6 places left in the Panhandle where you can

7 enjoy nature as it was along the coast like it

8 was several hundred years ago.

9 And we want to continue this vision and

10 fulfill this vision. The citizens have been

11 working; we have created over 30 miles of

12 trails through our parks and forests, and we

13 want the State of Florida to continue acquiring

14 property and fulfilling the promise that they

15 made to us.

16 GOVERNOR BUSH: Can you tell me what the

17 property is -- back to the question of the last

18 agenda item. Is this -- what is this? Are there

19 development rights on this tract of land we are

20 purchasing?

21 MS. COBINA: I am not very familiar with the

22 development rights. I just know it's an important

23 piece of property on the bay.

24 GOVERNOR BUSH: Maybe Eva can answer that

25 question. Any other --

1 MS. ARMSTRONG: No, sir, that was the only

2 speaker.

3 GOVERNOR BUSH: We appreciate you coming.

4 MS. ARMSTRONG: Tom Porter here is one of our

5 senior appraisers, and he can answer your density

6 questions.

7 MR. PORTER: Good morning, Governor and

8 Cabinet.

9 The property is currently zoned for

10 density of one dwelling unit per two and a half

11 acres of uplands for a portion of the property.

12 The remainder of the property is zoned at two

13 dwelling units per acre.

14 GOVERNOR BUSH: I am sorry?

15 MR. PORTER: The remainder of the property is

16 zoned at two units per acre.

17 GOVERNOR BUSH: How many units --

18 MR. PORTER: Total units that would be

19 developed be between 28 and 29 dealing units on

20 the site.

21 GOVERNOR BUSH: So your appraisal is based on

22 that possible density?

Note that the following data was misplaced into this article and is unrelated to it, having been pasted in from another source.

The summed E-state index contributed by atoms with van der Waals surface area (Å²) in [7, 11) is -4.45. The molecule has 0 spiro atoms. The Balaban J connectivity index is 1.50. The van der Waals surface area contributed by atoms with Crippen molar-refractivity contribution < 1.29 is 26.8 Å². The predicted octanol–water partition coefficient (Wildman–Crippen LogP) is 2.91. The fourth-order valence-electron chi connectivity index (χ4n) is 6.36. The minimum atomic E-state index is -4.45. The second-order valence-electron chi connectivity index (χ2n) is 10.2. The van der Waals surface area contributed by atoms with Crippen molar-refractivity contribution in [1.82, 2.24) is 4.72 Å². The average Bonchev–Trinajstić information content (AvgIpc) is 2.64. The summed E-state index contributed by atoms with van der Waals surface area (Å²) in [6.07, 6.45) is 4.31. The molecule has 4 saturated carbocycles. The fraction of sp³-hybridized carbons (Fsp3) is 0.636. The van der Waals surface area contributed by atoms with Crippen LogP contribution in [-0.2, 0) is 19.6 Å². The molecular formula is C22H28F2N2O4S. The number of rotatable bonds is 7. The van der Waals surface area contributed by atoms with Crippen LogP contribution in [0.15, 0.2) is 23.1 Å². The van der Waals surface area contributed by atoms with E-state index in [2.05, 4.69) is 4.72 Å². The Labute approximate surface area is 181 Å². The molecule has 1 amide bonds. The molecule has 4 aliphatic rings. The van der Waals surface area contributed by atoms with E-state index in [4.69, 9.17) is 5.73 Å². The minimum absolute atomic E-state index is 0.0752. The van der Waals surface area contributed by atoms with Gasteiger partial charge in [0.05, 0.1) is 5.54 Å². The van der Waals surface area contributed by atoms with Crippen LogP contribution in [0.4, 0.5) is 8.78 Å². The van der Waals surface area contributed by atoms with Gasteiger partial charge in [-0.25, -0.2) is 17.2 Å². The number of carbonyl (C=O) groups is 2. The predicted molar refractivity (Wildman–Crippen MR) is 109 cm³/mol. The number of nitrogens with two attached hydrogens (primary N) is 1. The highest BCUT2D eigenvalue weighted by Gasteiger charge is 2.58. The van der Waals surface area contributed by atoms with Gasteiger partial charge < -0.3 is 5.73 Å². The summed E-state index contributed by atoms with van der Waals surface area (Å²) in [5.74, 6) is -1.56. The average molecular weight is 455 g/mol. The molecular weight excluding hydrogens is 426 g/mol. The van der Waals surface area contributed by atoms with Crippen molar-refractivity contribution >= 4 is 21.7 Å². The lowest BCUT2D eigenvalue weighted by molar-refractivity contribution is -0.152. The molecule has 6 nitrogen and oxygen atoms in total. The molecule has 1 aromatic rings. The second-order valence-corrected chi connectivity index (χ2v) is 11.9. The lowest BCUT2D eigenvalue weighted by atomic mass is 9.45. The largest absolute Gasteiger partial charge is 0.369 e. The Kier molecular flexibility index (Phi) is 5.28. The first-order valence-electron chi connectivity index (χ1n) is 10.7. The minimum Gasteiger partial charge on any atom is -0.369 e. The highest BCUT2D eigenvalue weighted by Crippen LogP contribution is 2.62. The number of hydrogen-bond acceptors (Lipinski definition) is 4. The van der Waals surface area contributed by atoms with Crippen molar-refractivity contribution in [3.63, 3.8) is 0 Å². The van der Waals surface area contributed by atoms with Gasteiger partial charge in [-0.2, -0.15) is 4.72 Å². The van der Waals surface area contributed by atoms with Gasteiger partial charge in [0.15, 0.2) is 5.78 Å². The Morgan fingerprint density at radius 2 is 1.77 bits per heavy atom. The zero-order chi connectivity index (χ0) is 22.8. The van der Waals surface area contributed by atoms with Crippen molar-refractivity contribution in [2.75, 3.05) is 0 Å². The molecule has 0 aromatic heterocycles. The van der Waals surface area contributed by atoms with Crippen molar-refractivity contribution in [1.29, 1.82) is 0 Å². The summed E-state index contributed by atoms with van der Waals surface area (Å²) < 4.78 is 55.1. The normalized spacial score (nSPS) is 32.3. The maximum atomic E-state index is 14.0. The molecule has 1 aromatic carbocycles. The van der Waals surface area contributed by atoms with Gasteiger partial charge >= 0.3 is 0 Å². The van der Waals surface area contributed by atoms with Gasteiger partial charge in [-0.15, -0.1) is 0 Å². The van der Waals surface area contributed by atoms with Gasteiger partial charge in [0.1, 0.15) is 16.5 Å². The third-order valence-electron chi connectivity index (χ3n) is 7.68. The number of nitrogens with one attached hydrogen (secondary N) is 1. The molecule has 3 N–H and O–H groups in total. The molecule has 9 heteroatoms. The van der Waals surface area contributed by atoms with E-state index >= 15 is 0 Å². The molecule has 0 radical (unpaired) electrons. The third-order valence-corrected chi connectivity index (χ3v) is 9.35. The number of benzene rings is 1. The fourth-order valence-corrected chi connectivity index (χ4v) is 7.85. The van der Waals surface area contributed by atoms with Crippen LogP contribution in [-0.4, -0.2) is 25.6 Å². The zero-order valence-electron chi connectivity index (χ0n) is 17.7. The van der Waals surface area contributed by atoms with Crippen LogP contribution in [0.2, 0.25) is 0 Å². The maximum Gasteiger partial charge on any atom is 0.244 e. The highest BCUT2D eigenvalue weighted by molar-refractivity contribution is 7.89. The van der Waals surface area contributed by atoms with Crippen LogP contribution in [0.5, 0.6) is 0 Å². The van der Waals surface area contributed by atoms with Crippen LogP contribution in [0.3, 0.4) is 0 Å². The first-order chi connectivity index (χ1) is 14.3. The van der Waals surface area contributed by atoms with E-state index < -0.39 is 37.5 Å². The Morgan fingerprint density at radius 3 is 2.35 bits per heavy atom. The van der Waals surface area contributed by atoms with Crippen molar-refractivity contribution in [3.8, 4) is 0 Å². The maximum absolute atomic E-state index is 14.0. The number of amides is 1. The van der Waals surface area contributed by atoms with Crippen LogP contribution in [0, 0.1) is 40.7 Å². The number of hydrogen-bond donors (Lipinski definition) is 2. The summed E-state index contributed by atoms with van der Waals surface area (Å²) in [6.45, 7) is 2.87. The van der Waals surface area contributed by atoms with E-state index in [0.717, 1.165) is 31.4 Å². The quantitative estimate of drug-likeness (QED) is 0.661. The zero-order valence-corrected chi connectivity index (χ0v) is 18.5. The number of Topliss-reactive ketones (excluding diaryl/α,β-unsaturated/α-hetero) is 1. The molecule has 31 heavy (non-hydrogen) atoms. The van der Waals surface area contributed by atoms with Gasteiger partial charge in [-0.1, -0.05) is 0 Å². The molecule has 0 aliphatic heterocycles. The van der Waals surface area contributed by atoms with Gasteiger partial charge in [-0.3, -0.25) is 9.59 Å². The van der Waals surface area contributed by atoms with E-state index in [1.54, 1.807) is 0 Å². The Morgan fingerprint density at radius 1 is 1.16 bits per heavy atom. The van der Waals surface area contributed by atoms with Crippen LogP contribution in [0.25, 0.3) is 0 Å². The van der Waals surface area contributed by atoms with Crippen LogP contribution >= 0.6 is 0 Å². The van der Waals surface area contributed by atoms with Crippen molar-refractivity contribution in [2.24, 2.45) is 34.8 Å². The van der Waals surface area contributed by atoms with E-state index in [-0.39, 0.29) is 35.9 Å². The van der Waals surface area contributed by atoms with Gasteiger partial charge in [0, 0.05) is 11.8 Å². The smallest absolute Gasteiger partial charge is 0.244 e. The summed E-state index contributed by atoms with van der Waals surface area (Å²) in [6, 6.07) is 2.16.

23 MR. PORTER: I am sorry?

24 GOVERNOR BUSH: Your appraisal is based on

25 that density?

1 MR. PORTER: Yes, it is.


3 MS. ARMSTRONG: Give him the range of the

4 comparable sales.

5 MR. PORTER: We've got two appraisals that

6 was done on the property, sale ranges of up to 55,

7 over 55,000 per upland acre, and there is 28.3

8 upland acres on the property. One appraiser had

9 five sales and an upland acre basis they range

10 from $44,400 up to 160,000 per upland acre.

11 GOVERNOR BUSH: Any questions? Thank you.

12 Is there a motion? General?

13 GENERAL MILLIGAN: As you would suspect, I

14 have looked at this pretty close and don't be

15 deceived, first of all, by the 20 here. This

16 piece of property is about a quarter of the right

17 quarter of that piece that borders on the bay.

18 But it is a piece of property that gives them

19 access to the bay, which they don't have

20 otherwise.

21 And so because of that, it really has some

22 merit, I think, and certainly, although the

23 waterfront itself, by the way, is marsh land,

24 basically 200 feet back is all swamp area. But

25 nevertheless, it does give access to the bay,

1 which I think is important to what they are

2 trying to do.

3 So I move the item.

4 GOVERNOR BUSH: Is there a second?


6 GOVERNOR BUSH: Any discussion? Moved and

7 seconded. Without objection, the item passes.

8 MS. ARMSTRONG: Thank you.

9 Item 7 is an option agreement to acquire

10 27.43 acres within the Werner-Boyce Salt

11 Springs State Park Project. Wendy Spencer, the

12 director of Florida's Recreational Parks, is